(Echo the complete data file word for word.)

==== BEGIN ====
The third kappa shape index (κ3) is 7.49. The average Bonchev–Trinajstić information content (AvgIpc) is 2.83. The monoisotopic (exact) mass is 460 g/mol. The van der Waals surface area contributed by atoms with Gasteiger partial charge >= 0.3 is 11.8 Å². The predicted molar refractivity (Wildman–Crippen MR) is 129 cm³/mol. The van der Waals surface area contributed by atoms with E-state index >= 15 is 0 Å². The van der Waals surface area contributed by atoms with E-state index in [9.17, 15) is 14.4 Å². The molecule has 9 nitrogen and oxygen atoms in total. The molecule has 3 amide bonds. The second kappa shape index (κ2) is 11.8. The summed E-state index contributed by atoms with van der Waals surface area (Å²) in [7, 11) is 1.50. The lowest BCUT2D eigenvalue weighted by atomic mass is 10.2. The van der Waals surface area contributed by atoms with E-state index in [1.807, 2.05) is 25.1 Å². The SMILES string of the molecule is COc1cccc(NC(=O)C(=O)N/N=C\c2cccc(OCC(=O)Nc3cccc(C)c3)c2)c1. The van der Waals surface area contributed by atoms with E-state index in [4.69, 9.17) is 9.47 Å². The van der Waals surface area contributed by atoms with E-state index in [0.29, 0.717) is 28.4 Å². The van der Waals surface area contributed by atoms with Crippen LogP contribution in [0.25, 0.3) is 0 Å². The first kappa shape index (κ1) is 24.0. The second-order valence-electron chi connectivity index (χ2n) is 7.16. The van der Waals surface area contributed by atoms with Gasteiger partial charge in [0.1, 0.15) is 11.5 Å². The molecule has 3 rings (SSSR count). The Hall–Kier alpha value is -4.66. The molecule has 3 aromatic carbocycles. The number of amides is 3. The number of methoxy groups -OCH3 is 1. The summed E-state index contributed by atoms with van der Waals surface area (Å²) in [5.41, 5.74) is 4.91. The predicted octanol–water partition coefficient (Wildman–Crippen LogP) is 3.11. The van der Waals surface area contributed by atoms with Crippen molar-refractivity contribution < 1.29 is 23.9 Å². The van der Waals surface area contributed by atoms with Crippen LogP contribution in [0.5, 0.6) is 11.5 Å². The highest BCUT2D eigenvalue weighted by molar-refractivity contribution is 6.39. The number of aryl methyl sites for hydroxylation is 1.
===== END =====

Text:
The third kappa shape index (κ3) is 7.49. The average Bonchev–Trinajstić information content (AvgIpc) is 2.83. The monoisotopic (exact) mass is 460 g/mol. The van der Waals surface area contributed by atoms with Gasteiger partial charge >= 0.3 is 11.8 Å². The predicted molar refractivity (Wildman–Crippen MR) is 129 cm³/mol. The van der Waals surface area contributed by atoms with E-state index >= 15 is 0 Å². The van der Waals surface area contributed by atoms with E-state index in [9.17, 15) is 14.4 Å². The molecule has 9 nitrogen and oxygen atoms in total. The molecule has 3 amide bonds. The second kappa shape index (κ2) is 11.8. The summed E-state index contributed by atoms with van der Waals surface area (Å²) in [7, 11) is 1.50. The lowest BCUT2D eigenvalue weighted by atomic mass is 10.2. The van der Waals surface area contributed by atoms with E-state index in [1.807, 2.05) is 25.1 Å². The SMILES string of the molecule is COc1cccc(NC(=O)C(=O)N/N=C\c2cccc(OCC(=O)Nc3cccc(C)c3)c2)c1. The van der Waals surface area contributed by atoms with E-state index in [4.69, 9.17) is 9.47 Å². The van der Waals surface area contributed by atoms with E-state index in [0.29, 0.717) is 28.4 Å². The van der Waals surface area contributed by atoms with Crippen LogP contribution in [0.25, 0.3) is 0 Å². The first kappa shape index (κ1) is 24.0. The second-order valence-electron chi connectivity index (χ2n) is 7.16. The van der Waals surface area contributed by atoms with Gasteiger partial charge in [0.1, 0.15) is 11.5 Å². The molecule has 3 rings (SSSR count). The Hall–Kier alpha value is -4.66. The molecule has 3 aromatic carbocycles. The number of amides is 3. The number of methoxy groups -OCH3 is 1. The summed E-state index contributed by atoms with van der Waals surface area (Å²) in [5.41, 5.74) is 4.91. The predicted octanol–water partition coefficient (Wildman–Crippen LogP) is 3.11. The van der Waals surface area contributed by atoms with Crippen molar-refractivity contribution < 1.29 is 23.9 Å². The van der Waals surface area contributed by atoms with Crippen LogP contribution in [0.5, 0.6) is 11.5 Å². The highest BCUT2D eigenvalue weighted by molar-refractivity contribution is 6.39. The number of aryl methyl sites for hydroxylation is 1.